A Fable for Critics satirized many of the most important figures in American literature at the time, including Ralph Waldo Emerson and James Fenimore Cooper. Many of his harshest judgments were aimed at names that have not survived in posterity, including Nathaniel Parker Willis, Cornelius Mathews, and Fitz-Greene Halleck. He gave ample praise to Charles Frederick Briggs and Lydia Maria Child, though he was friends with both and likely allowed his friendship to inflate his assessment of their talents. Of Edgar Allan Poe, he said he was "three-fifths genius... and two-fifths sheer fudge". Lowell included himself as well, referring to himself as having difficulty determining the difference "'twixt singing and preaching". Many of the poetic portraits were balanced with praise, as in Halleck's:
Halleck's better, I doubt not, than all he has written;
In his verse a clear glimpse you will frequently find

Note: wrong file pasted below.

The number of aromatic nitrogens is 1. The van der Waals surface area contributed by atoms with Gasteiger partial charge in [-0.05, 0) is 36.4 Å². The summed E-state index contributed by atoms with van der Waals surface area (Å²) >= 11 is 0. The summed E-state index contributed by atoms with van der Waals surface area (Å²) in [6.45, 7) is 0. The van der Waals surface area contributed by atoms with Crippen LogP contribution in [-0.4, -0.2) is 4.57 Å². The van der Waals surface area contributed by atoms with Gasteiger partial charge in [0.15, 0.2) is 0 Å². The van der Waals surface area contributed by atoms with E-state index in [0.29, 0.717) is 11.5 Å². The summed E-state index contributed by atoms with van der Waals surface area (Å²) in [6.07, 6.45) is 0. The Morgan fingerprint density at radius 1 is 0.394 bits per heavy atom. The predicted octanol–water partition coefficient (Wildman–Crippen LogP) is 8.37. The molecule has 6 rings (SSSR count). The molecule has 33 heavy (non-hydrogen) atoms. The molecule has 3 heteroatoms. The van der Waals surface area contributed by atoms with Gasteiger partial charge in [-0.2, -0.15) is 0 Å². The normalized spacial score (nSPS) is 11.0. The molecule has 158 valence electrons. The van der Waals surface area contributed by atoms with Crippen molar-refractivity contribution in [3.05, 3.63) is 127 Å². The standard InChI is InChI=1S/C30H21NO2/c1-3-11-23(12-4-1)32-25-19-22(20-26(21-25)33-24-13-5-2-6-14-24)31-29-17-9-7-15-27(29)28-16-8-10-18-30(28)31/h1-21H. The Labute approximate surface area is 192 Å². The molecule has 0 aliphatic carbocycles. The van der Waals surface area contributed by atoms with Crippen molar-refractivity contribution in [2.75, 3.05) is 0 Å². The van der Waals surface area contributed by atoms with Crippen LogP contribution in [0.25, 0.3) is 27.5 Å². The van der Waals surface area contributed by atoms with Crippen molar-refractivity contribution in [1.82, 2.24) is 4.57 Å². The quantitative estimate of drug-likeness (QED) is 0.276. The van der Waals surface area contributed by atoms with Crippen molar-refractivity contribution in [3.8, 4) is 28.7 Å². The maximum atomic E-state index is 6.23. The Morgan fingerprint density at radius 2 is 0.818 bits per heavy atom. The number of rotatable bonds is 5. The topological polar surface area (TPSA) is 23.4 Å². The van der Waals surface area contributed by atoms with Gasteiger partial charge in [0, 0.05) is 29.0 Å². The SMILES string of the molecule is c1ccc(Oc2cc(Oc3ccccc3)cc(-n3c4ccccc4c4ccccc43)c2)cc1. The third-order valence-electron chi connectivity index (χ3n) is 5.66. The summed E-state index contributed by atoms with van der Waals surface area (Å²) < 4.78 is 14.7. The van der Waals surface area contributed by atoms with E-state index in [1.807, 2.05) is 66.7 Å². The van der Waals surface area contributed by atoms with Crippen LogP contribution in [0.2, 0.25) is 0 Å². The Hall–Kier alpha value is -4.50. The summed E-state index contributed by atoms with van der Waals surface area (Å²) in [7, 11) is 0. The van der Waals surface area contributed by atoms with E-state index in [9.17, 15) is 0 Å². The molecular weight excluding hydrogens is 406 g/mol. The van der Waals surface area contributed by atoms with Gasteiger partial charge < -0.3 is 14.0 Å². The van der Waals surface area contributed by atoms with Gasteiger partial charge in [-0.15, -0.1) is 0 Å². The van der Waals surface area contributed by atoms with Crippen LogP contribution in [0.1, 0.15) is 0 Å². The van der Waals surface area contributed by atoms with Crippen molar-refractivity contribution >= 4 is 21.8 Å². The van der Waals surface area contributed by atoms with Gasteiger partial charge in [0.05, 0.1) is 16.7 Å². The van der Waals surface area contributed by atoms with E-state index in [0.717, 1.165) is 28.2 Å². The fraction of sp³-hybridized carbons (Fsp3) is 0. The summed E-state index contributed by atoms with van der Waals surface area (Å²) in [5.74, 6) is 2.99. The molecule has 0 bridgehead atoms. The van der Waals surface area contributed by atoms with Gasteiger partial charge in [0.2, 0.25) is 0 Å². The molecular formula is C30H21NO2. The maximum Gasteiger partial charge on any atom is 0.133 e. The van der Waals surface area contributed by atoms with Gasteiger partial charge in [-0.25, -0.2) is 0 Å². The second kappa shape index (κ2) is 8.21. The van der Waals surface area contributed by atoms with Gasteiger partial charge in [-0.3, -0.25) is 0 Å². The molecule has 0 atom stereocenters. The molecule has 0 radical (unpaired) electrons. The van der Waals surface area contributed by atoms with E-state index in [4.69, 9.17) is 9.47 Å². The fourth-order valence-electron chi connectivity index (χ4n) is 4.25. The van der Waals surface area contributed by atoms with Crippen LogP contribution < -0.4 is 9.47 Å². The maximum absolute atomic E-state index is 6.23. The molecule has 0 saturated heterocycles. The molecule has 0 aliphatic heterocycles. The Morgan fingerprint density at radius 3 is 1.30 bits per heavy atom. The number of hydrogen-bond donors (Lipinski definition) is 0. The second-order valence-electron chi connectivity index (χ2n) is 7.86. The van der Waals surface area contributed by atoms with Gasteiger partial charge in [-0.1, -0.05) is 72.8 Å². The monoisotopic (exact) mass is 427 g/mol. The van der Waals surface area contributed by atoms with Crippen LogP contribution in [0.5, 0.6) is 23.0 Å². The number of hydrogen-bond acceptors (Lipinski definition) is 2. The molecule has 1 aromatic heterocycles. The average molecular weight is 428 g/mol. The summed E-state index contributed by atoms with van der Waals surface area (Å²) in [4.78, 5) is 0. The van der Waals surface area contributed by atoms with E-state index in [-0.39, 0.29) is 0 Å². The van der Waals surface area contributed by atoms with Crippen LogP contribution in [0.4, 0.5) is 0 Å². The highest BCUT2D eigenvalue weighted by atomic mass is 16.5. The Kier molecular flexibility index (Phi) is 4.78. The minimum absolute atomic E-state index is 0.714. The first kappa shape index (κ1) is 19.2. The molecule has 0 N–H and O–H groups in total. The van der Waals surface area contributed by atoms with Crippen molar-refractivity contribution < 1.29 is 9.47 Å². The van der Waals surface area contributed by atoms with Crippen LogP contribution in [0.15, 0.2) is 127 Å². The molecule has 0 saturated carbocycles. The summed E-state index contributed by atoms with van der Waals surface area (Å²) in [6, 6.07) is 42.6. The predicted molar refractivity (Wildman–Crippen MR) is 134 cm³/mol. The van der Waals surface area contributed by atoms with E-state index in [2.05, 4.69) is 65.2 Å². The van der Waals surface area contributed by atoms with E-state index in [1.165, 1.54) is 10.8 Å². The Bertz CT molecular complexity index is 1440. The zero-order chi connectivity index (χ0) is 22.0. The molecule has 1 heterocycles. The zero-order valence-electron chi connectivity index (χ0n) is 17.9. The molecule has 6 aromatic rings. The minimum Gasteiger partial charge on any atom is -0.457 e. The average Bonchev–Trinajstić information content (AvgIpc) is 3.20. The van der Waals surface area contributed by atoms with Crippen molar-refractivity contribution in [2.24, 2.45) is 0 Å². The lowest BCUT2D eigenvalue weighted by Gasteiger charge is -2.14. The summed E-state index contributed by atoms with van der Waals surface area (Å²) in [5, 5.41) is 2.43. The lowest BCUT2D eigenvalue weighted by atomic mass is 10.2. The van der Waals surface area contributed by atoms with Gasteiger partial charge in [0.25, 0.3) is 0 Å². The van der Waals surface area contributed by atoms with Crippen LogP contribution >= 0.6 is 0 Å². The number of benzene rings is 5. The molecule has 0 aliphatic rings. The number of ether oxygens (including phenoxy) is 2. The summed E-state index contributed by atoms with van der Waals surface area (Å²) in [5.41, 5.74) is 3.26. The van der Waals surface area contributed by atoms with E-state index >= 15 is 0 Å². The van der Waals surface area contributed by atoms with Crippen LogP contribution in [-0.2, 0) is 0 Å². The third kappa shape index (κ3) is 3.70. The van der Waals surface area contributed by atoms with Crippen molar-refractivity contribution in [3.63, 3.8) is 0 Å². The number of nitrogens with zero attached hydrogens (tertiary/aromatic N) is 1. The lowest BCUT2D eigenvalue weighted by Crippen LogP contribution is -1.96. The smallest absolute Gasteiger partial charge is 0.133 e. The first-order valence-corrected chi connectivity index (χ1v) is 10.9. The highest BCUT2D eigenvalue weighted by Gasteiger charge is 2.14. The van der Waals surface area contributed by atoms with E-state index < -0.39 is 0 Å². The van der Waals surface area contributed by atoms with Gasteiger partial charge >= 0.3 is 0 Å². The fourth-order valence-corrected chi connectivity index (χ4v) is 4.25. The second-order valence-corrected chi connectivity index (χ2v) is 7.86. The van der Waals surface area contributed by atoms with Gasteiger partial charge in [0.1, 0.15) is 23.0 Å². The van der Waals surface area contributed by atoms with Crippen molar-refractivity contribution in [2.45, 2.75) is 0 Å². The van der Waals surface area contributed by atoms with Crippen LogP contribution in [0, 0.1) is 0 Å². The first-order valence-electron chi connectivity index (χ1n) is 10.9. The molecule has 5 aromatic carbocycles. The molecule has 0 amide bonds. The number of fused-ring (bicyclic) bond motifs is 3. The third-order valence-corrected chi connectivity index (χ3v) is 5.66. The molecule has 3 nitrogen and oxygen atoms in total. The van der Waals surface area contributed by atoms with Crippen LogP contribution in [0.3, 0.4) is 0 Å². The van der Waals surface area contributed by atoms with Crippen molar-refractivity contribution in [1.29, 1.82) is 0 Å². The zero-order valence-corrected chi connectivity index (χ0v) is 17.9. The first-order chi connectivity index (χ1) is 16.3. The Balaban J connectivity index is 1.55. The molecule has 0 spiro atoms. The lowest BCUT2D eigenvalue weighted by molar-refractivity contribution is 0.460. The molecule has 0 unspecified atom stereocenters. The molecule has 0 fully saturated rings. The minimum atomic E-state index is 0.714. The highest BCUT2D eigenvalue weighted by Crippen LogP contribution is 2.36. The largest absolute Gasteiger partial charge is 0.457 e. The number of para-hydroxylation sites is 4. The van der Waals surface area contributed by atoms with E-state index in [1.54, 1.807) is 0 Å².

If not of a great, of a fortunate mind
Lowell's most vicious treatment was aimed at Margaret Fuller, whom he referred to as Miranda. At first, he intended to exclude her entirely but thought it more insulting not to include her and was convinced to write "a line or two" by his wife Maria White Lowell. Ultimately, his characterization was the only which was wholly negative and not balanced with praise. He suggested that she stole old ideas and presented them as her own and that she was only genuine in her spite.
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